Effect of RAP on VMA. With the introduction of SUPERPAVE the VMA, which used to be 13% if one was used, was increased to 14%. We were having problems in being able to make the 14% with granite aggregate, and found that we had to control this by blowing out -#200 material. On one project I used a factorial experimental design to aid in adjusting the gradation with considerable success. This allows evaluating the effect of numerous variables on mix properties. Of course saving money by reducing the VMA was not an option. With the introduction of RAP, however, the VMAs rose by as much as 2%, requiring as much as 0.5% more total asphalt (including that in the RAP).

Reducing VMA to Reduce Cost

A number of years ago I did a Gram-Schmidt orthogonalization on gradation data. I found that there were only three truly independent variables, one of which was the % -#200 material. By using three independent aggregate criteria and % asphalt as a fourth variable we should be able to determine what changes should be made in the mix to minimize the VMA within the specification criteria, thus minimizing cost. I would suggest the use of a 24 factorial design with triplicate centerpoint to find the most economical gradation. The following would be for a ½” nominal mix design. For variables I would use: 1) the % of the gradation between the ½” and the #4 screens; 2) the % of the gradation between the #4 and #30; 3) the  % -#200; and 4) the % asphalt. We have found that a Hveem compaction at the recommended compaction temperatures for a 75 gyration Superpave design give the same results as the gyratory compaction. We would suggest that this be done, therefore, with the Hveem compactor as it uses only 1/4th as much aggregate and asphalt as does the 6” gyratory design however gyratory compaction could be used. The advantage of the Hveem is we can also get as a bonus the stability. I would stipulate that one of the boundary limits would be that no gradation point should be above a line on the gradation curve (0.45 power graph) from the % passing through the first sieve that retains aggregate (1/2”) to the % passing of the #200 sieve. This would provide the information needed to minimize the VMA within the specification. The results could provide the starting gradation and asphalt needed for a gyratory design.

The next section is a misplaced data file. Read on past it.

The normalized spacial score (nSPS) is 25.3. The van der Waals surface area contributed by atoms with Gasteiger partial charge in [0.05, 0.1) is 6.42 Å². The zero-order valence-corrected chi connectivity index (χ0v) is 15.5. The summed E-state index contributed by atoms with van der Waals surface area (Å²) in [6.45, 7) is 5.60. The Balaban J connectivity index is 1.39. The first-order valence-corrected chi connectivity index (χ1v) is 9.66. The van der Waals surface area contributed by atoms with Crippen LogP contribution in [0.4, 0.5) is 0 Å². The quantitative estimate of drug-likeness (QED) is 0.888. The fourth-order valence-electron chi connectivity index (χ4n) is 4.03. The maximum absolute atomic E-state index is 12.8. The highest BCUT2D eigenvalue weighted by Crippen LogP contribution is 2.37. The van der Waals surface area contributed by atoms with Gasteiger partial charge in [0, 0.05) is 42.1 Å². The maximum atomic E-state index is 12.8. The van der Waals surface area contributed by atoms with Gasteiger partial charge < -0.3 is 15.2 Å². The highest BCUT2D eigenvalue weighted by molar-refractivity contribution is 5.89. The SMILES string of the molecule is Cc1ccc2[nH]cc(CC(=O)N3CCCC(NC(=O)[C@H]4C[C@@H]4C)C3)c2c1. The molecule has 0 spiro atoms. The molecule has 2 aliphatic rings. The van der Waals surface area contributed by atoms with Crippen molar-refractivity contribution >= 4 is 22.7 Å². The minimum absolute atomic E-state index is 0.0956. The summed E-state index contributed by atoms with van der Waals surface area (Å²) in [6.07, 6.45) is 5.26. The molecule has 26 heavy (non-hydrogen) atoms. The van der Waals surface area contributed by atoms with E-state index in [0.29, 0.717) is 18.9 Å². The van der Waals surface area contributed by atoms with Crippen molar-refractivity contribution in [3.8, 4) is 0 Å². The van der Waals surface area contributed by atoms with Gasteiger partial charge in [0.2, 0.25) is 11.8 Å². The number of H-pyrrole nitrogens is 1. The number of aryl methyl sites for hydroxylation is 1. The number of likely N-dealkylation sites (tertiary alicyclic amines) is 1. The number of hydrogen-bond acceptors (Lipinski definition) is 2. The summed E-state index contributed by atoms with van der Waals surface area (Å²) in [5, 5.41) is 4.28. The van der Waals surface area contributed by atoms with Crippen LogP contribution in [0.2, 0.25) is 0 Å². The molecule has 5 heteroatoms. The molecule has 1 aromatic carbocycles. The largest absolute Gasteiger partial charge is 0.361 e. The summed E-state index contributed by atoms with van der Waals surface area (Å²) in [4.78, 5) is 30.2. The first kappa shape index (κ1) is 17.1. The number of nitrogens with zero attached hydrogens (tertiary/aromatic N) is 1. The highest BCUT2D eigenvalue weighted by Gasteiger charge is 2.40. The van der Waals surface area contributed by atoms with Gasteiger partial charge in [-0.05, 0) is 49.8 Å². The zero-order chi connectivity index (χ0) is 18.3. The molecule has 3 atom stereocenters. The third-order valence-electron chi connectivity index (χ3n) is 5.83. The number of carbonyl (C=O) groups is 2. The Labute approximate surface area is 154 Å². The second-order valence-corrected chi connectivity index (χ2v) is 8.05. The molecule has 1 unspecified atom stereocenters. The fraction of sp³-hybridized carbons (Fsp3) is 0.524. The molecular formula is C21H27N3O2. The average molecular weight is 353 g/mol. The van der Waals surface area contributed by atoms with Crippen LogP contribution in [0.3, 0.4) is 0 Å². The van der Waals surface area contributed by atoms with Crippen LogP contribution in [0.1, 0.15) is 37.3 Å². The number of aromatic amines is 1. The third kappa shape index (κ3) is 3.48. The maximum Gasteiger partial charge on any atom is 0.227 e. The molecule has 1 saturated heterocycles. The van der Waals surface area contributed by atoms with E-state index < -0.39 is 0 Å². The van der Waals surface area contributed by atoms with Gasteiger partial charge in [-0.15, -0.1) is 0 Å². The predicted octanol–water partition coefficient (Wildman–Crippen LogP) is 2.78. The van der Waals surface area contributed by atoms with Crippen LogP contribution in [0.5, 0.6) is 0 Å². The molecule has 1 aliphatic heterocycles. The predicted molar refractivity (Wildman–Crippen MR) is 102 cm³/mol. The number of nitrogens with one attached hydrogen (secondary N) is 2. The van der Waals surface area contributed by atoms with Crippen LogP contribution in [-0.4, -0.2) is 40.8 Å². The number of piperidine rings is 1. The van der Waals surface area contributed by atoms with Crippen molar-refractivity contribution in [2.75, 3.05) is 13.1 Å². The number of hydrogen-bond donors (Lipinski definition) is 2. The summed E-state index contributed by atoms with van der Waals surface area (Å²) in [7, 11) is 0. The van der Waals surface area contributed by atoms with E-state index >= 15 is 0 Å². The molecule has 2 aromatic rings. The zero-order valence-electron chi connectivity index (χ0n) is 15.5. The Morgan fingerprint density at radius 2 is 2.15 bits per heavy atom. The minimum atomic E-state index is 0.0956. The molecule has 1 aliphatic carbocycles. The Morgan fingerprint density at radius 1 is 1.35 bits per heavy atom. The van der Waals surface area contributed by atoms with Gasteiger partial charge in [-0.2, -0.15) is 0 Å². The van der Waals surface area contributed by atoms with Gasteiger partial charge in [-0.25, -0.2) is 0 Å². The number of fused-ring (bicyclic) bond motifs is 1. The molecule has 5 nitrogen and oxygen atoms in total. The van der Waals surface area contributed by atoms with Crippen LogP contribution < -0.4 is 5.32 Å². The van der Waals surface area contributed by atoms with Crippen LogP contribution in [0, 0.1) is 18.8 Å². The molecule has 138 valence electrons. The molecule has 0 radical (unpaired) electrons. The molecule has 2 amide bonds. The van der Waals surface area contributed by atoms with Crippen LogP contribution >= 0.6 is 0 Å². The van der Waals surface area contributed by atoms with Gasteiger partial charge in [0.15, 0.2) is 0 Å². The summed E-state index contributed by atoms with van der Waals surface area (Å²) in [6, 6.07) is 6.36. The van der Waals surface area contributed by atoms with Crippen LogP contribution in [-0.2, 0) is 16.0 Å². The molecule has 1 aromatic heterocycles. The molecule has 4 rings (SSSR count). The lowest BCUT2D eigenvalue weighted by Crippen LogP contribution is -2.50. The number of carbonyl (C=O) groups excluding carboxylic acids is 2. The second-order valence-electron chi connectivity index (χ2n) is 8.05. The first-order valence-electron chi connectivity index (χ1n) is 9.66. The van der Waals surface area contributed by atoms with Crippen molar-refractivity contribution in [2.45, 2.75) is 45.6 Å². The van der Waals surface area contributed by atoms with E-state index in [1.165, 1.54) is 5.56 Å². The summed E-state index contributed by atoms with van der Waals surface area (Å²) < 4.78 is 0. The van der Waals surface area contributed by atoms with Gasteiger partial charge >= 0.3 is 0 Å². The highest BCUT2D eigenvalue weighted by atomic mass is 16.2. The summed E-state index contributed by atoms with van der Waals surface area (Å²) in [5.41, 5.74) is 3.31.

Decreasing the VMA from 16.5 to 14.5% for 100,000 tons of mix would save $ 250,000 of $500/ ton asphalt.

Petroleum Sciences, Inc. has the equipment and mathematical knowledge (as there is considerable mathematics involved) to provide a service should a contractor wish to reduce costs. We can set up the experiment to be done in the contractors own facility and then evaluate the results or do the complete project in our facilities.

Robert L. Dunning, www.petroleumsciences.com, chemistdunning@gmail.com




Tort or Penalties Called for, or the Result of Natural Aging

Once a pavement is laid it is expected to last a long time. However over time distress will occur at which time there can be a blame game, especially if tort lawyers get involved. Unfortunately the attorneys may team up with “experts” who have only limited understanding of pavement technology and absolutely no understanding of multivariate statistics upon which are based possible penalties where data collected during construction would suggest there would be future distress.

In a construction contract there are various contractors involved. One contractor may prepare the subgrade and base while another would lay the pavement. The design engineer may not have built in sufficient strength into the pavement or paid attention to the properties of the paving material with respect to the expected traffic. Also, whether the location is in a city or on a highway will affect judgments. Following are a few types of distress:

Residential Streets.